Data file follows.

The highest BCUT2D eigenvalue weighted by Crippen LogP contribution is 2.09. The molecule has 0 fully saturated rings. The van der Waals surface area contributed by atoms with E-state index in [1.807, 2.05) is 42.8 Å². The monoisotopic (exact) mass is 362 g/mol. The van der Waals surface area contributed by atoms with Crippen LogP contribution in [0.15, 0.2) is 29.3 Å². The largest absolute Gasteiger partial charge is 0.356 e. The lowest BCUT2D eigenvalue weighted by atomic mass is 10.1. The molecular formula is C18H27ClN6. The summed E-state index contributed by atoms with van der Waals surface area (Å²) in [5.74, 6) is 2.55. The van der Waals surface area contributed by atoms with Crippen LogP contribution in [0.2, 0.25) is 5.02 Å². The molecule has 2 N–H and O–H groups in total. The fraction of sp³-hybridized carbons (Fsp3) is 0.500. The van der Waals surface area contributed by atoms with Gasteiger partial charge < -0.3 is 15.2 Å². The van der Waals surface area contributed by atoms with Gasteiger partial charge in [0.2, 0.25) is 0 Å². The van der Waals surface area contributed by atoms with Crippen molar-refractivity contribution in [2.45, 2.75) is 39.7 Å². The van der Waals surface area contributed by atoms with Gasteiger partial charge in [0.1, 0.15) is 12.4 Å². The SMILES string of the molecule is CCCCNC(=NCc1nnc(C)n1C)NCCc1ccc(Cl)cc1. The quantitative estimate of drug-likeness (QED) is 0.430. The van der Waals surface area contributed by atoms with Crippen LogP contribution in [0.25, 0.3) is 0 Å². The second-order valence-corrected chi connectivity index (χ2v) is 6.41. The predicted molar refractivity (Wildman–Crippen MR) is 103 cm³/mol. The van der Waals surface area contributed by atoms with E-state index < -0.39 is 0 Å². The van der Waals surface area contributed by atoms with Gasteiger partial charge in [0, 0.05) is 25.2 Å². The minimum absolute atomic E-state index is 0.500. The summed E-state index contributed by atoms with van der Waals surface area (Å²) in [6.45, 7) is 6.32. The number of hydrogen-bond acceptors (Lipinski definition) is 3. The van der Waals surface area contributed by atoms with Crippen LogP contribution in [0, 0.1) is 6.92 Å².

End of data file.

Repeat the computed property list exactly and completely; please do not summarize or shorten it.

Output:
The highest BCUT2D eigenvalue weighted by Crippen LogP contribution is 2.09. The molecule has 0 fully saturated rings. The van der Waals surface area contributed by atoms with E-state index in [1.807, 2.05) is 42.8 Å². The monoisotopic (exact) mass is 362 g/mol. The van der Waals surface area contributed by atoms with Crippen LogP contribution in [0.15, 0.2) is 29.3 Å². The largest absolute Gasteiger partial charge is 0.356 e. The lowest BCUT2D eigenvalue weighted by atomic mass is 10.1. The molecular formula is C18H27ClN6. The summed E-state index contributed by atoms with van der Waals surface area (Å²) in [5.74, 6) is 2.55. The van der Waals surface area contributed by atoms with Crippen LogP contribution in [0.2, 0.25) is 5.02 Å². The molecule has 2 N–H and O–H groups in total. The fraction of sp³-hybridized carbons (Fsp3) is 0.500. The van der Waals surface area contributed by atoms with Gasteiger partial charge < -0.3 is 15.2 Å². The van der Waals surface area contributed by atoms with Gasteiger partial charge in [0.2, 0.25) is 0 Å². The van der Waals surface area contributed by atoms with Crippen molar-refractivity contribution in [2.45, 2.75) is 39.7 Å². The van der Waals surface area contributed by atoms with Gasteiger partial charge in [0.1, 0.15) is 12.4 Å². The SMILES string of the molecule is CCCCNC(=NCc1nnc(C)n1C)NCCc1ccc(Cl)cc1. The quantitative estimate of drug-likeness (QED) is 0.430. The van der Waals surface area contributed by atoms with Crippen LogP contribution in [0.25, 0.3) is 0 Å². The second-order valence-corrected chi connectivity index (χ2v) is 6.41. The predicted molar refractivity (Wildman–Crippen MR) is 103 cm³/mol. The van der Waals surface area contributed by atoms with E-state index < -0.39 is 0 Å². The van der Waals surface area contributed by atoms with Gasteiger partial charge in [0, 0.05) is 25.2 Å². The minimum absolute atomic E-state index is 0.500. The summed E-state index contributed by atoms with van der Waals surface area (Å²) in [6.45, 7) is 6.32. The number of hydrogen-bond acceptors (Lipinski definition) is 3. The van der Waals surface area contributed by atoms with Crippen LogP contribution in [0, 0.1) is 6.92 Å².